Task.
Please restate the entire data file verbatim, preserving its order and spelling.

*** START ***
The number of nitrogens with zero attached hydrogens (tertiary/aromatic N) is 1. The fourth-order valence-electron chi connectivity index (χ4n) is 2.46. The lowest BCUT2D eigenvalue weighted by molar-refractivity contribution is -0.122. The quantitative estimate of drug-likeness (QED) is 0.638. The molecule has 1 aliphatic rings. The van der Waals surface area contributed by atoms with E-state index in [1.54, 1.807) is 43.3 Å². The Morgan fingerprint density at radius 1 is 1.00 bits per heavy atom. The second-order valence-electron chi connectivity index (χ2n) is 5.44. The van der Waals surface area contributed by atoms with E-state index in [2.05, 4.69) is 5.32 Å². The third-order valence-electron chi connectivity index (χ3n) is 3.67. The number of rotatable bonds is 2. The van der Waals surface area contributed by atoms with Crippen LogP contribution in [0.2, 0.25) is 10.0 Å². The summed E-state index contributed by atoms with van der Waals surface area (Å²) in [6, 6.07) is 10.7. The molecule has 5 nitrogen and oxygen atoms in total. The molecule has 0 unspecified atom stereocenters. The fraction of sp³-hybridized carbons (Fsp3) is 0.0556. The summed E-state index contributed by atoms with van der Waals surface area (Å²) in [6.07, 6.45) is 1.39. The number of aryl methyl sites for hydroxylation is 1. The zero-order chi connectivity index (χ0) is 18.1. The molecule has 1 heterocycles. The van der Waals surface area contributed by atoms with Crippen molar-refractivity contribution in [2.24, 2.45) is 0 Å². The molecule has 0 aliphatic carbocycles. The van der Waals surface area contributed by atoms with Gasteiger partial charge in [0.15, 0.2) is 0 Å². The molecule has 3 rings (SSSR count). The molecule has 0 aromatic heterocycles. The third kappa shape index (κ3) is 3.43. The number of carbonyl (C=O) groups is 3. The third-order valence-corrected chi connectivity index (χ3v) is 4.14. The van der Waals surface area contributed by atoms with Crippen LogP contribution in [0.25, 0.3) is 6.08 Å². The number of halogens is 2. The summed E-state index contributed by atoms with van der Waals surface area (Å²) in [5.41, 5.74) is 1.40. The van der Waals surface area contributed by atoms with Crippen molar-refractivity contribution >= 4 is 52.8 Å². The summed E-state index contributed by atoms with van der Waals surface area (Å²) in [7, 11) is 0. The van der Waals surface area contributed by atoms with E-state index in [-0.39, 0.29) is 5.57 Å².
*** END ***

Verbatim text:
The number of nitrogens with zero attached hydrogens (tertiary/aromatic N) is 1. The fourth-order valence-electron chi connectivity index (χ4n) is 2.46. The lowest BCUT2D eigenvalue weighted by molar-refractivity contribution is -0.122. The quantitative estimate of drug-likeness (QED) is 0.638. The molecule has 1 aliphatic rings. The van der Waals surface area contributed by atoms with E-state index in [1.54, 1.807) is 43.3 Å². The Morgan fingerprint density at radius 1 is 1.00 bits per heavy atom. The second-order valence-electron chi connectivity index (χ2n) is 5.44. The van der Waals surface area contributed by atoms with E-state index in [2.05, 4.69) is 5.32 Å². The third-order valence-electron chi connectivity index (χ3n) is 3.67. The number of rotatable bonds is 2. The van der Waals surface area contributed by atoms with Crippen LogP contribution in [0.2, 0.25) is 10.0 Å². The summed E-state index contributed by atoms with van der Waals surface area (Å²) in [6, 6.07) is 10.7. The molecule has 5 nitrogen and oxygen atoms in total. The molecule has 0 unspecified atom stereocenters. The fraction of sp³-hybridized carbons (Fsp3) is 0.0556. The summed E-state index contributed by atoms with van der Waals surface area (Å²) in [6.07, 6.45) is 1.39. The number of aryl methyl sites for hydroxylation is 1. The zero-order chi connectivity index (χ0) is 18.1. The molecule has 1 heterocycles. The van der Waals surface area contributed by atoms with Crippen molar-refractivity contribution in [2.24, 2.45) is 0 Å². The molecule has 0 aliphatic carbocycles. The van der Waals surface area contributed by atoms with Gasteiger partial charge in [0.15, 0.2) is 0 Å². The molecule has 3 rings (SSSR count). The molecule has 0 aromatic heterocycles. The third kappa shape index (κ3) is 3.43. The number of carbonyl (C=O) groups is 3. The third-order valence-corrected chi connectivity index (χ3v) is 4.14. The van der Waals surface area contributed by atoms with Crippen LogP contribution in [0.25, 0.3) is 6.08 Å². The number of halogens is 2. The summed E-state index contributed by atoms with van der Waals surface area (Å²) in [5.41, 5.74) is 1.40. The van der Waals surface area contributed by atoms with Crippen molar-refractivity contribution >= 4 is 52.8 Å². The summed E-state index contributed by atoms with van der Waals surface area (Å²) in [7, 11) is 0. The van der Waals surface area contributed by atoms with E-state index in [-0.39, 0.29) is 5.57 Å².